Europe has warned that 5G networks will be “a major security challenge” and that the EU’s current policy and security framework needs reassessing in the face of a “new security paradigm”, as 5G networks look set to emerge as the backbone of many critical IT applications.
The comments came in a sweeping new report on 5G security, published today by Europe’s member states, the European Commission (EC) and the European Agency for Cybersecurity (ENISA).
Emphasising supply chain risk, without naming any specific providers (both Huawei and Cisco regularly suffer from serious security issues) the report suggests trying to build a home-grown 5G infrastructure industry: “Consideration should also be given to the development of the European industrial capacity in terms of software development, equipment manufacturing, laboratory testing, conformity evaluation, etc.”
Other key points: That 5G will increase the overall attack surface and –
“Enhanced functionality at the edge of the network and a less centralised architecture than in previous generations of mobile networks means that some functions of the core networks may be integrated in other parts of the networks making the corresponding equipment more sensitive (e.g. base stations or MANO functions);
“The increased part of software in 5G equipment leads to increased risks linked to software development and update processes, creates new risks of configuration errors, and gives a more important role in the security analysis to the choices made by each mobile network operator in the deployment phase of the network.”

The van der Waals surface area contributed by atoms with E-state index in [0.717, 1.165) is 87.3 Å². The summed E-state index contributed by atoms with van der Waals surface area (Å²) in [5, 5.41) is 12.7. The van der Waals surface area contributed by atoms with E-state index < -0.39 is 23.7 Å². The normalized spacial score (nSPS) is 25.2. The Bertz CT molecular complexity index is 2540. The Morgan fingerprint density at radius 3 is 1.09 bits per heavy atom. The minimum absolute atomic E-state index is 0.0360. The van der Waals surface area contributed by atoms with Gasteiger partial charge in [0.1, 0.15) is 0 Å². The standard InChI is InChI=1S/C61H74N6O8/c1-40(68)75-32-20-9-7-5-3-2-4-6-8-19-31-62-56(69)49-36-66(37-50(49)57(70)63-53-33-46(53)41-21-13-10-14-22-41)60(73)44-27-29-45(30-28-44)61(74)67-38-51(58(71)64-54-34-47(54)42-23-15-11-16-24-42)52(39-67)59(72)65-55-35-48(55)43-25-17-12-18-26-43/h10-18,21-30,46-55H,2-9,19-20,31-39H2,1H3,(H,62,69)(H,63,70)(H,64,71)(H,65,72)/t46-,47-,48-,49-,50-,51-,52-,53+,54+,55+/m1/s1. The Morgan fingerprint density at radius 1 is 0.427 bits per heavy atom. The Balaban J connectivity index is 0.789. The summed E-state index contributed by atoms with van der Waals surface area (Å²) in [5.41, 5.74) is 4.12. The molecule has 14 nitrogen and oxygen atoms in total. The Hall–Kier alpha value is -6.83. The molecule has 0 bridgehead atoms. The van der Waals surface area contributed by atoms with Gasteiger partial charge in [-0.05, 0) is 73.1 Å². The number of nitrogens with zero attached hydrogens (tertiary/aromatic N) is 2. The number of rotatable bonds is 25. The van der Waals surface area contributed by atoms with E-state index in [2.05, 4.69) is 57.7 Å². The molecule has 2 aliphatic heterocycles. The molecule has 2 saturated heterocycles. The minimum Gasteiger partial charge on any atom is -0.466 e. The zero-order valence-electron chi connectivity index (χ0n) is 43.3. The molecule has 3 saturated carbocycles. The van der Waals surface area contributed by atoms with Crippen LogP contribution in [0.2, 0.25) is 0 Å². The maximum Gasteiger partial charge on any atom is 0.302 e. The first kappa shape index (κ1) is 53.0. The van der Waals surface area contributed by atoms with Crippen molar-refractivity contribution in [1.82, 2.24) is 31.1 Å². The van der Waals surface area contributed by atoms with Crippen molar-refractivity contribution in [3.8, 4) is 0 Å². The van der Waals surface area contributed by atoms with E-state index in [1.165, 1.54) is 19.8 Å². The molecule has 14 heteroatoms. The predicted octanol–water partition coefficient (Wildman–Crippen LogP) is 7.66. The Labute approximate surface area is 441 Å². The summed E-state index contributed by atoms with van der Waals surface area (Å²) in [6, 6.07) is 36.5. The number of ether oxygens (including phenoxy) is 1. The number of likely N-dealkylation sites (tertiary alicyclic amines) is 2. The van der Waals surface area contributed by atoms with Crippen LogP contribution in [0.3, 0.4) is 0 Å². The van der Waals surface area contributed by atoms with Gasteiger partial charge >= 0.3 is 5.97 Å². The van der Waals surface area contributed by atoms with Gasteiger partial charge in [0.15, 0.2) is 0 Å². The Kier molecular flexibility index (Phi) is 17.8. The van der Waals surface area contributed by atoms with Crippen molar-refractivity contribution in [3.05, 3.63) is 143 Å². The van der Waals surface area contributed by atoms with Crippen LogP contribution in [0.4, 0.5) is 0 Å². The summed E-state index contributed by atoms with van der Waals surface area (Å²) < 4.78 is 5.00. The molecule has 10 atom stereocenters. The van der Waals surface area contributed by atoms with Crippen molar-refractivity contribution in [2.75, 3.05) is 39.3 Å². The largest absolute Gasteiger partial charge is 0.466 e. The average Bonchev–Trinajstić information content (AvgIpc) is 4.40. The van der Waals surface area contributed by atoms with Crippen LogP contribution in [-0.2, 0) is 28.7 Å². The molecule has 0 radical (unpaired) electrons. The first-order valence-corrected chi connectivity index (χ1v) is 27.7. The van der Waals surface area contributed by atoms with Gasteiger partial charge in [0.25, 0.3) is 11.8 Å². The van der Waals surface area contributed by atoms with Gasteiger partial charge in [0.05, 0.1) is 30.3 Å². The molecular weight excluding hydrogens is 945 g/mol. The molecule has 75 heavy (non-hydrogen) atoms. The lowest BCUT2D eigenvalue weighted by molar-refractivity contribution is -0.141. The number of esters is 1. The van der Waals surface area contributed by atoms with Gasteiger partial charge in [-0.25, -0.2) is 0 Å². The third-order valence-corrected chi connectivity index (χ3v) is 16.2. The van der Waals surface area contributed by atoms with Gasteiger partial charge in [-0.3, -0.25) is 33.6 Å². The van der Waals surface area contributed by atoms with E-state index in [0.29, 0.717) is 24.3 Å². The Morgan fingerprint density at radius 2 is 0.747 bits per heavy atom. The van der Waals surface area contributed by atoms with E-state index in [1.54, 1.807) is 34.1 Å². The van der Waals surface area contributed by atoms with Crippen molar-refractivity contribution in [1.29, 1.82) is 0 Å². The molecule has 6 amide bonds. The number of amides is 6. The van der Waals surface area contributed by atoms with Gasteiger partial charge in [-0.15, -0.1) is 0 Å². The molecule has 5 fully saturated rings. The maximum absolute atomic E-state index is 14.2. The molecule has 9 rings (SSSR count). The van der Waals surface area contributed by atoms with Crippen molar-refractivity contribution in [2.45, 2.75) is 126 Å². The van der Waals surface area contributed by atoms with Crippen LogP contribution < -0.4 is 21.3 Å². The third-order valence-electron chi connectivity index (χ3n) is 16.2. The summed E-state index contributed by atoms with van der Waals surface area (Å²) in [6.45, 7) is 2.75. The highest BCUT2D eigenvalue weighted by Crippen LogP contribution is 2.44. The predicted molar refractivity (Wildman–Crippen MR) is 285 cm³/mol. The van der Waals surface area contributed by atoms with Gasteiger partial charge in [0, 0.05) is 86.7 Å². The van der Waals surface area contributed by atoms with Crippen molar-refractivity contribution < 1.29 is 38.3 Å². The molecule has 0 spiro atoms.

In itself, the report carries little immediate weight, but does suggest key threat concerns, and strategic pointers for their amelioration.
The European Agency for Cybersecurity is finalising a specific threat landscape mapping of 5G networks, which “considers in more detail certain technical aspects covered in the report”, the EC said today.
Europe’sCooperation Group (a collection of member state, EC, and ENISA members dedicated to ensuring a “high common level of security of network and information systems in the European Union”) meanwhile has been tasked with agreeing on a “toolbox of mitigating measures to address the identified cybersecurity risks at national and Union level”.
This is due to be published by December 31, 2019. By 1 October 2020, meanwhile, EU member states should “assess the effects of the Recommendation in order to determine whether there is a need for further action”, the EC said.